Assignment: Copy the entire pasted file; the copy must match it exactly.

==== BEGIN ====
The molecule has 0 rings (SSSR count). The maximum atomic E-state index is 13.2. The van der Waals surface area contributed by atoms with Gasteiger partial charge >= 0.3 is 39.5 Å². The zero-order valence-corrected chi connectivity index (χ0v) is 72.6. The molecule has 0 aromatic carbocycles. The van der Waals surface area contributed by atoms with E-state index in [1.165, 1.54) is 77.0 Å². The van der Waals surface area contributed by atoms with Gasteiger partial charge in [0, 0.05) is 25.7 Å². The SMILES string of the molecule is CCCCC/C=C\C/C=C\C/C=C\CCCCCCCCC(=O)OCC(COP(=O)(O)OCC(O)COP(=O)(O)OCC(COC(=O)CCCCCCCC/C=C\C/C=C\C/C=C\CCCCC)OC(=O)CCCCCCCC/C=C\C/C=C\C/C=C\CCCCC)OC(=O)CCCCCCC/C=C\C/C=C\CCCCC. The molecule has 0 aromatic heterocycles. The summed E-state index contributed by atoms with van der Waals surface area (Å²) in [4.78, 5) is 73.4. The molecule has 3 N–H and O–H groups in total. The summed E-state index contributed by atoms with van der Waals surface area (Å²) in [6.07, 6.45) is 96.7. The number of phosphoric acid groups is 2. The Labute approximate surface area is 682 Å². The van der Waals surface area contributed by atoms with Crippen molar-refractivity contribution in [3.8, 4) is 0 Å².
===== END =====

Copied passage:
The molecule has 0 rings (SSSR count). The maximum atomic E-state index is 13.2. The van der Waals surface area contributed by atoms with Gasteiger partial charge >= 0.3 is 39.5 Å². The zero-order valence-corrected chi connectivity index (χ0v) is 72.6. The molecule has 0 aromatic carbocycles. The van der Waals surface area contributed by atoms with E-state index in [1.165, 1.54) is 77.0 Å². The van der Waals surface area contributed by atoms with Gasteiger partial charge in [0, 0.05) is 25.7 Å². The SMILES string of the molecule is CCCCC/C=C\C/C=C\C/C=C\CCCCCCCCC(=O)OCC(COP(=O)(O)OCC(O)COP(=O)(O)OCC(COC(=O)CCCCCCCC/C=C\C/C=C\C/C=C\CCCCC)OC(=O)CCCCCCCC/C=C\C/C=C\C/C=C\CCCCC)OC(=O)CCCCCCC/C=C\C/C=C\CCCCC. The molecule has 0 aromatic heterocycles. The summed E-state index contributed by atoms with van der Waals surface area (Å²) in [4.78, 5) is 73.4. The molecule has 3 N–H and O–H groups in total. The summed E-state index contributed by atoms with van der Waals surface area (Å²) in [6.07, 6.45) is 96.7. The number of phosphoric acid groups is 2. The Labute approximate surface area is 682 Å². The van der Waals surface area contributed by atoms with Crippen molar-refractivity contribution in [3.8, 4) is 0 Å².